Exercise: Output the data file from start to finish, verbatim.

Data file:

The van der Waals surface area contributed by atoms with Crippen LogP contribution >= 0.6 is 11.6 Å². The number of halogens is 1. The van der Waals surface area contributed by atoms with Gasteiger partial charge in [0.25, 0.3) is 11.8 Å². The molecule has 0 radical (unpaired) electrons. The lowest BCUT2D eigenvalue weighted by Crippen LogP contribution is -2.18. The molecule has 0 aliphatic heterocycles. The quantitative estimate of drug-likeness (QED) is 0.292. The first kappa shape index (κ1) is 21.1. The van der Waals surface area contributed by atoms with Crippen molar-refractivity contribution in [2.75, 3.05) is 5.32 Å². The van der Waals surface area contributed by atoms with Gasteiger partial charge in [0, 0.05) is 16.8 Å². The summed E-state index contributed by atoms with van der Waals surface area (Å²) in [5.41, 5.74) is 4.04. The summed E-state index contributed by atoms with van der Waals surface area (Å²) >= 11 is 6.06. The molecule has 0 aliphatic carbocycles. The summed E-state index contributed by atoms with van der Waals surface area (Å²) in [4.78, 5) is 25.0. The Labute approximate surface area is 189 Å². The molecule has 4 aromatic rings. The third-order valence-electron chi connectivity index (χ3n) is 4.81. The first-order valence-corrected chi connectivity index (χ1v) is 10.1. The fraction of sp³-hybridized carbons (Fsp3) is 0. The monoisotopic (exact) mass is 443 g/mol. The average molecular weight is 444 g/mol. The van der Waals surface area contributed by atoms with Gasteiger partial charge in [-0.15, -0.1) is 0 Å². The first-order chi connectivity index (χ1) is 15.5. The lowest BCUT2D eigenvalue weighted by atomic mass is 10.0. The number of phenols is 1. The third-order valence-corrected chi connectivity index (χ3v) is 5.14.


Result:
The van der Waals surface area contributed by atoms with Crippen LogP contribution >= 0.6 is 11.6 Å². The number of halogens is 1. The van der Waals surface area contributed by atoms with Gasteiger partial charge in [0.25, 0.3) is 11.8 Å². The molecule has 0 radical (unpaired) electrons. The lowest BCUT2D eigenvalue weighted by Crippen LogP contribution is -2.18. The molecule has 0 aliphatic heterocycles. The quantitative estimate of drug-likeness (QED) is 0.292. The first kappa shape index (κ1) is 21.1. The van der Waals surface area contributed by atoms with Crippen molar-refractivity contribution in [2.75, 3.05) is 5.32 Å². The van der Waals surface area contributed by atoms with Gasteiger partial charge in [0, 0.05) is 16.8 Å². The summed E-state index contributed by atoms with van der Waals surface area (Å²) in [5.41, 5.74) is 4.04. The summed E-state index contributed by atoms with van der Waals surface area (Å²) >= 11 is 6.06. The molecule has 0 aliphatic carbocycles. The summed E-state index contributed by atoms with van der Waals surface area (Å²) in [4.78, 5) is 25.0. The Labute approximate surface area is 189 Å². The molecule has 4 aromatic rings. The third-order valence-electron chi connectivity index (χ3n) is 4.81. The first-order valence-corrected chi connectivity index (χ1v) is 10.1. The fraction of sp³-hybridized carbons (Fsp3) is 0. The monoisotopic (exact) mass is 443 g/mol. The average molecular weight is 444 g/mol. The van der Waals surface area contributed by atoms with Gasteiger partial charge in [-0.15, -0.1) is 0 Å². The first-order chi connectivity index (χ1) is 15.5. The lowest BCUT2D eigenvalue weighted by atomic mass is 10.0. The number of phenols is 1. The third-order valence-corrected chi connectivity index (χ3v) is 5.14.